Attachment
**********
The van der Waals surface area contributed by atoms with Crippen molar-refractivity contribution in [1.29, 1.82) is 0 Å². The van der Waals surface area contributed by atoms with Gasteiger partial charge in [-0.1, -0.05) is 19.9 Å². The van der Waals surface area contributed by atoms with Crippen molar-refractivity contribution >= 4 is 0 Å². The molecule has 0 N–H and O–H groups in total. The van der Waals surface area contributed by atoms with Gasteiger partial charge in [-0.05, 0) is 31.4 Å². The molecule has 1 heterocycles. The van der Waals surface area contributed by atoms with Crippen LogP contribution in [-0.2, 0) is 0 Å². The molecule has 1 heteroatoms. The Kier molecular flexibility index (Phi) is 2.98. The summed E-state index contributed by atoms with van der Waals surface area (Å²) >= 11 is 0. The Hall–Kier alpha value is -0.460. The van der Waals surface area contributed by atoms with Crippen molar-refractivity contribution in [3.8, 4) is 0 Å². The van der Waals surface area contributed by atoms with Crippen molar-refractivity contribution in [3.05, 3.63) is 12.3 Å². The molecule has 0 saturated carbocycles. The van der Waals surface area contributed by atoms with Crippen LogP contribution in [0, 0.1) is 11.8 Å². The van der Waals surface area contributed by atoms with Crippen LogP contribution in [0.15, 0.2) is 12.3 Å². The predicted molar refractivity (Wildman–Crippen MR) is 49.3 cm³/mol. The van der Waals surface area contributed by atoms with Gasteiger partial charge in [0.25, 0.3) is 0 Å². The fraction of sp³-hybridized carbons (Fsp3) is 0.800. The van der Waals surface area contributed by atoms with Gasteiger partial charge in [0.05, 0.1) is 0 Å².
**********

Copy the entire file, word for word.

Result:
The van der Waals surface area contributed by atoms with Crippen molar-refractivity contribution in [1.29, 1.82) is 0 Å². The van der Waals surface area contributed by atoms with Gasteiger partial charge in [-0.1, -0.05) is 19.9 Å². The van der Waals surface area contributed by atoms with Crippen molar-refractivity contribution >= 4 is 0 Å². The molecule has 0 N–H and O–H groups in total. The van der Waals surface area contributed by atoms with Gasteiger partial charge in [-0.05, 0) is 31.4 Å². The molecule has 1 heterocycles. The van der Waals surface area contributed by atoms with Crippen LogP contribution in [-0.2, 0) is 0 Å². The molecule has 1 heteroatoms. The Kier molecular flexibility index (Phi) is 2.98. The summed E-state index contributed by atoms with van der Waals surface area (Å²) >= 11 is 0. The Hall–Kier alpha value is -0.460. The van der Waals surface area contributed by atoms with Crippen molar-refractivity contribution in [3.8, 4) is 0 Å². The van der Waals surface area contributed by atoms with Crippen molar-refractivity contribution in [3.05, 3.63) is 12.3 Å². The molecule has 0 saturated carbocycles. The van der Waals surface area contributed by atoms with Crippen LogP contribution in [0, 0.1) is 11.8 Å². The van der Waals surface area contributed by atoms with Crippen LogP contribution in [0.15, 0.2) is 12.3 Å². The predicted molar refractivity (Wildman–Crippen MR) is 49.3 cm³/mol. The van der Waals surface area contributed by atoms with Gasteiger partial charge in [0.25, 0.3) is 0 Å². The fraction of sp³-hybridized carbons (Fsp3) is 0.800. The van der Waals surface area contributed by atoms with Gasteiger partial charge in [0.05, 0.1) is 0 Å².